Thursday, April 21, 2005

The GREATEST Randian hero

Who's the greatest Randian hero in literature? John Galt? Howard Roark? Hank Rearden?

The character I'd nominate is Professor George Edward Challenger, who first burst upon the scene in Sir Arthur Conan Doyle's landmark sci-fi novel The Lost World in 1912. No other fictional character is quite so brilliant, dynamic, and ego-driven as Challenger, not even Doyle's own Sherlock Holmes. This guy not only fought dinosaurs and natural disasters, in his last recorded adventure ("When the World Screamed"), published in 1928, he had the balls to shove a massive drill eight miles up the ass of the planet Earth itself, just to get its attention! Here are a few lines from the end of that story:
"...suddenly the mighty achievement, the huge sweep of the conception, the genius and wonder of the execution, broke upon their minds. ... From every part of the field there came the cries of admiration, and from the hillock [Challenger] could look down upon the lake of upturned faces broken only by the rise and fall of waving handkerchiefs. ... He rose from his chair, his eyes half closed, a smile of conscious merit upon his face, his left hand upon his hip, his right buried in the breast of his frock-coat. ... The June sun shone golden upon him as he turned gravely bowing to each quarter of the compass. Challenger the super scientist. Challenger the arch-pioneer. Challenger the first man of all men whom Mother Earth had been compelled to recognize."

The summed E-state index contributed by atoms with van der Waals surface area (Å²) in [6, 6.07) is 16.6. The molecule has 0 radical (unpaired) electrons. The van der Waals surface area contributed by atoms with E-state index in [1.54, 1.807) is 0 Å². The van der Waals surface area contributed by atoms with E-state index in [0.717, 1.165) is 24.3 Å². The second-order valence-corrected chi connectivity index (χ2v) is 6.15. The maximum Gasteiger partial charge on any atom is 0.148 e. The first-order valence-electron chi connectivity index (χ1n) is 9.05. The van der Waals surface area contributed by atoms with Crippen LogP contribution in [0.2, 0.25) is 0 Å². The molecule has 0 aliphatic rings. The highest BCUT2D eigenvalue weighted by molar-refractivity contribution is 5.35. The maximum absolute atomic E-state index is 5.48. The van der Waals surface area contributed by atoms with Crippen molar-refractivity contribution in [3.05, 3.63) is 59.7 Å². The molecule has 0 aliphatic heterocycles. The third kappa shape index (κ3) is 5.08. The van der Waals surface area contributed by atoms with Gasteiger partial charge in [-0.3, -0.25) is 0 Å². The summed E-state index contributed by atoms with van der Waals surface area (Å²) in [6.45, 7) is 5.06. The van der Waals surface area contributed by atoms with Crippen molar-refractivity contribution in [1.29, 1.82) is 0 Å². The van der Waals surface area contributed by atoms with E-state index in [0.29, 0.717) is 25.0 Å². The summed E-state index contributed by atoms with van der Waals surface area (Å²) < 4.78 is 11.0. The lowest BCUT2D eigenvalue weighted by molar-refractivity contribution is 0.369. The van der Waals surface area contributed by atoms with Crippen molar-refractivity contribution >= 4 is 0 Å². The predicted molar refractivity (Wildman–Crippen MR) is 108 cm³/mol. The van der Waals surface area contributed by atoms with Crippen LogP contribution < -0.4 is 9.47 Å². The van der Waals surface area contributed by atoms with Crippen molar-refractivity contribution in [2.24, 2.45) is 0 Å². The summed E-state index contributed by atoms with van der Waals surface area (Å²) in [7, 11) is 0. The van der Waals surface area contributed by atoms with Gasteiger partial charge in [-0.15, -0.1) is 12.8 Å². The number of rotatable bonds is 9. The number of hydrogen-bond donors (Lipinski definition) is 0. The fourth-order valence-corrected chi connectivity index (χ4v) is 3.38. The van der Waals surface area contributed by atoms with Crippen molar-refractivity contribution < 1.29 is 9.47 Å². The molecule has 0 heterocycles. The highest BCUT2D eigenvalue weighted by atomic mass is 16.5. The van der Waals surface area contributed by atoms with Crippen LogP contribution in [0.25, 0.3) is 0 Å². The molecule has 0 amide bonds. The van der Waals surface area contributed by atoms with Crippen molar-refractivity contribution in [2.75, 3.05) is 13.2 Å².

Doyle wrote five Professor Challenger tales -- two novels (The Lost World and The Land of Mist), one novella (The Poison Belt), and two short stories ("The Disintegration Machine" and "When the World Screamed"). Each one is a gem.

Hollywood has made several movies (one of them starring Wallace Beery, above) and at least one TV series based on The Lost World, but it's ignored the other four stories. Someone really ought to correct that oversight.


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